Maple Syrup

Appears in

Oxford Companion to Sugar and Sweets

Oxford Companion to Sugar and Sweets

By Darra Goldstein

Published 2015

  • About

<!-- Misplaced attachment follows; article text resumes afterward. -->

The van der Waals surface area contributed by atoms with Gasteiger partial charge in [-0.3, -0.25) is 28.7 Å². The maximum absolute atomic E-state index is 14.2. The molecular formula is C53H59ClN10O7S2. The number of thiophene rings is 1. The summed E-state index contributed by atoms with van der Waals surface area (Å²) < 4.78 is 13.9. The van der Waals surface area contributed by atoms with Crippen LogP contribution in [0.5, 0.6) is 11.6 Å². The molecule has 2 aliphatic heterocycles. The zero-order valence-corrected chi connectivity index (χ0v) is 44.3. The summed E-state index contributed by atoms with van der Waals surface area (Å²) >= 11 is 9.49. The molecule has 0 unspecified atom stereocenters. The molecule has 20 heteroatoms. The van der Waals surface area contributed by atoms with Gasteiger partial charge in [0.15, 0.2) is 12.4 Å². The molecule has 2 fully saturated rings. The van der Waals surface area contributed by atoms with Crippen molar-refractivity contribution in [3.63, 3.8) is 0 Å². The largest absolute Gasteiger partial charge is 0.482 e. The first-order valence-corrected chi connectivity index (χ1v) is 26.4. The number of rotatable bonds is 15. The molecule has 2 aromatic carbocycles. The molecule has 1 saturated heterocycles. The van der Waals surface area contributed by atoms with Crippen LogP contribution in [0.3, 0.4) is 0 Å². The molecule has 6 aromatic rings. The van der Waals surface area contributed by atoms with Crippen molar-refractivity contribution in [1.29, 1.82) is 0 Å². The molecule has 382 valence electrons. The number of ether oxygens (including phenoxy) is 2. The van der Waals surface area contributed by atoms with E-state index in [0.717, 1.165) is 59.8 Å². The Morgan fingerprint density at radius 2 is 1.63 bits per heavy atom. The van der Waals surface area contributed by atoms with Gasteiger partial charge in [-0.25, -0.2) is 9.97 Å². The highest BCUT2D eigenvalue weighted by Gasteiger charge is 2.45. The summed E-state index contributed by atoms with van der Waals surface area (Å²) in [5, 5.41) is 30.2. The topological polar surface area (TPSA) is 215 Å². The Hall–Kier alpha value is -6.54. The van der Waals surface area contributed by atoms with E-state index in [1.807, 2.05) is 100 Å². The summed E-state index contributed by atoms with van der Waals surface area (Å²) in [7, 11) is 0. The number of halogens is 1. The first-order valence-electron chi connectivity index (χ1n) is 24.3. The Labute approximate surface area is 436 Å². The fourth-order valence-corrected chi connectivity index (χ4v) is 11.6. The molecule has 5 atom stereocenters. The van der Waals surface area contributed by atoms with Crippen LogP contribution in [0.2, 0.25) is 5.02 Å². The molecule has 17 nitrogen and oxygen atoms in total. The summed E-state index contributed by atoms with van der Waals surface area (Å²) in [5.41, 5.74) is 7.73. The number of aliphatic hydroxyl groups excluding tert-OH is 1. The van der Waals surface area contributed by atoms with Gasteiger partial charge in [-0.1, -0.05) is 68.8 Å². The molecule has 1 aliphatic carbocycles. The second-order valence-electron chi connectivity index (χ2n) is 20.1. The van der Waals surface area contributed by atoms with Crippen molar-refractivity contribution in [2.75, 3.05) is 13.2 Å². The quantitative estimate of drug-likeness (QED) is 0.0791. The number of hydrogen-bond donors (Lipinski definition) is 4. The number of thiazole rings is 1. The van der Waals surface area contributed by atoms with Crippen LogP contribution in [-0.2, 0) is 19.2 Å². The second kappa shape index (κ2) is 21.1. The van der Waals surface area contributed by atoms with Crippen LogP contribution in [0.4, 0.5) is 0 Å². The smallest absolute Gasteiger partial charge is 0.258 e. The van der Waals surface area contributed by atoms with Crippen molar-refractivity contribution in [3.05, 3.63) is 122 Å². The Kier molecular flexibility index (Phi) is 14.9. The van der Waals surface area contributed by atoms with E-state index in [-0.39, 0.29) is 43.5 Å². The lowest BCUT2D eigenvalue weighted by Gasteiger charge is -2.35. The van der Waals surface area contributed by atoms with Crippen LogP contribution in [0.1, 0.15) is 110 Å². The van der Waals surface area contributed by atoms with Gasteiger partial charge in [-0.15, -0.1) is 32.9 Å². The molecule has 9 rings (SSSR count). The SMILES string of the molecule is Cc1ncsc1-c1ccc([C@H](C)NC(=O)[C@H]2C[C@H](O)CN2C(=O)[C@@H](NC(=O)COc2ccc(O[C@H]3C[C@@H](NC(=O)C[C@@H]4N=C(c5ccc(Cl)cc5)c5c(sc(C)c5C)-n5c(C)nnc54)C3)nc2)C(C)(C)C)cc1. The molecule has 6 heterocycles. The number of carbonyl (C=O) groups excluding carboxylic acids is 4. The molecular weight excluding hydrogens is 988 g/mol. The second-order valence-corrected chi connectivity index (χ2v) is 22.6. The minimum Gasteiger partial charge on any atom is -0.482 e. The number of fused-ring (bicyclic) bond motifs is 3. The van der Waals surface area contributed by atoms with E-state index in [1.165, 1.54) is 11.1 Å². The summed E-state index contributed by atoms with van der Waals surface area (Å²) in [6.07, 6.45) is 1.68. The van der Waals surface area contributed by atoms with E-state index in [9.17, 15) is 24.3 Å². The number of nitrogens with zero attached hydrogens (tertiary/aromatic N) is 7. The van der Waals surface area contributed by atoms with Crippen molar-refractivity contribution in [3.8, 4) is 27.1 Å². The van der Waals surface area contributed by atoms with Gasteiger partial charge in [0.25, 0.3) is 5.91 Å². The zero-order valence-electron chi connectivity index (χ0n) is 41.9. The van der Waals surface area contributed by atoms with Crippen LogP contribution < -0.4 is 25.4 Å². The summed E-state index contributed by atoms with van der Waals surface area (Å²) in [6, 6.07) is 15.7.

maple syrup is a sweetener made from intensive evaporation of the sap of maple trees. Most maple syrup is made by harvesting sap from the species Acer saccharum, the sugar maple. Sap can also be harvested from Acer nigrum (black maple), Acer rubrum (red maple), and Acer saccharinum (silver maple), but none have sap as sweet as the sugar maple. Sugar maple trees grow almost exclusively in the northeast region of Canada and the United States. Some stands may be found as far south as Georgia, but the larger tracts needed for sugaring are found primarily in the northern forest. Most of the commercially produced maple syrup comes from the Canadian provinces of New Brunswick, Ontario, and Quebec and the American states of Vermont, New Hampshire, New York, and Maine.